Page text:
I would say a reasonable license checking scheme requires central server outside customer control, and for customer to have Internet access. It could go something like this:

  1. on starting application, program informs license server of a new session;
  2. during application work, program periodically (let's say 1x 5mins or so) sends a status signal to license server;
  3. on exiting program normally, it sends session end signal to license server;
  4. if no status signal is received in 10mins from program, session is considered terminated by license server anyway.
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You need two checks - a timeout as you note. But if the server crashes, it needs to close of open sessions upon next start up. –  Daniel Paull Jan 7 '09 at 14:35
    
That's right. I kind of assumed that would be default, but it is better to explicitly say that. –  Gnudiff Jan 19 '09 at 15:34

Note: This is a problem that's been dealt with before. The best option I've seen is to maintain an MRU stack of user activity by unlogged-out users (in this case depth 10), and derived from database transaction activity - SELECT TOP 10 DISTINCT usercode FROM atable WHERE (most recent transaction type wasn't "log off") ORDER BY timestamp DESC. As soon as someone accesses the system that isn't among the most recent 10, you have two options. You allow them to log in, and bump the oldest to logged out status (which creates hassle, but lets them continue their work); or you make them wait until one of the top 10 explicitly logs out. Somtimes the user gets to make the choice. Sometimes it requires an administrator. But that's a policy distinction.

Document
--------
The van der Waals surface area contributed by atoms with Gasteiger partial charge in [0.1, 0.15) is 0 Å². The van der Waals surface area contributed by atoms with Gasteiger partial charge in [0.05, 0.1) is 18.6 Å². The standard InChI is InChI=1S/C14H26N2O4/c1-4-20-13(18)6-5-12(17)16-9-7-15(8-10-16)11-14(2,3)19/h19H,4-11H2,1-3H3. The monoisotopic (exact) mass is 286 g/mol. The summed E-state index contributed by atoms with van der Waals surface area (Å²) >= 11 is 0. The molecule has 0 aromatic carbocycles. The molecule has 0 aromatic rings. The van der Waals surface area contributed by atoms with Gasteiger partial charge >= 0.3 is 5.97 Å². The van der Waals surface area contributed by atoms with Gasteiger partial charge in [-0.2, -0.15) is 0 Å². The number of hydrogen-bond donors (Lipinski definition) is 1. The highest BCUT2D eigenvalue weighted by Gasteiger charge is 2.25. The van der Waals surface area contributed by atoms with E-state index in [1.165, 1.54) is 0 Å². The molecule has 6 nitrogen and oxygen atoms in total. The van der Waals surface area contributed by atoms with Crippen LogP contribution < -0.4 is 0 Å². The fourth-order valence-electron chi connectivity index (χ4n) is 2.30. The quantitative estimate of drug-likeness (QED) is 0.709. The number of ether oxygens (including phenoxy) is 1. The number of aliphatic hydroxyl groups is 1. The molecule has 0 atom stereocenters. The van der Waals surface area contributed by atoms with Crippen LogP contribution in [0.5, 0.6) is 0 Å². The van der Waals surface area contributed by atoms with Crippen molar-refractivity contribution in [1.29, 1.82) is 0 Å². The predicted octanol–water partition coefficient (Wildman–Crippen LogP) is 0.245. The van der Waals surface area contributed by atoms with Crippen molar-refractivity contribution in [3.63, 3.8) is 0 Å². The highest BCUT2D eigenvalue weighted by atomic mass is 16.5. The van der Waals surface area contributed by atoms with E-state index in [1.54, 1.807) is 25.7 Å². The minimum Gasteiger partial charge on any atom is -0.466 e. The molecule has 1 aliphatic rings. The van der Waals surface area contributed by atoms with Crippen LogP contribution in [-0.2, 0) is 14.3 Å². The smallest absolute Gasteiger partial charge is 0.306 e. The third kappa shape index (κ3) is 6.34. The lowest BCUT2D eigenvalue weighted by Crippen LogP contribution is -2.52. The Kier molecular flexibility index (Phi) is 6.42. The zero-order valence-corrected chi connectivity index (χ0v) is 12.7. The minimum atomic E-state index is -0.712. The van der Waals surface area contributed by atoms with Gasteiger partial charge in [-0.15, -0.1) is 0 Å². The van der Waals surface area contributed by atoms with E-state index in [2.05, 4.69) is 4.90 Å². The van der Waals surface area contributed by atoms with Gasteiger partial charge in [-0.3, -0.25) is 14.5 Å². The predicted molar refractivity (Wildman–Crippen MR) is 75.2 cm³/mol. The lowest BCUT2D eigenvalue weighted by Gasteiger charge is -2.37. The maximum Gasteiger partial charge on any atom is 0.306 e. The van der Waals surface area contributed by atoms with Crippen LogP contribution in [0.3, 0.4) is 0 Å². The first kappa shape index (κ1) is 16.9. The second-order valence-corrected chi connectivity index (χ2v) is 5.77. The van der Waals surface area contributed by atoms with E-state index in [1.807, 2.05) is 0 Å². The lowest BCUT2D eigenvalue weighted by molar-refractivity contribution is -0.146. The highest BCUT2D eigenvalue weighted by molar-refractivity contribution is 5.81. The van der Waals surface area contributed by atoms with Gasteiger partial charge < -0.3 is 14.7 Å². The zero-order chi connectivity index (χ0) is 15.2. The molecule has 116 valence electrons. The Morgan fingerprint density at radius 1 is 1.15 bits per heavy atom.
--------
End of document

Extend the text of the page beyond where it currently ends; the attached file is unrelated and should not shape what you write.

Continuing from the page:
Then you bill them for every time they log in (using the first scheme) or you just enforce the limit (with the second scheme).

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I'd recommend a phone home feature, something like alerting you or logging via a web method so you can track who is doing what...but only when they exceed their limit. (research WCF for a couple ways to do this)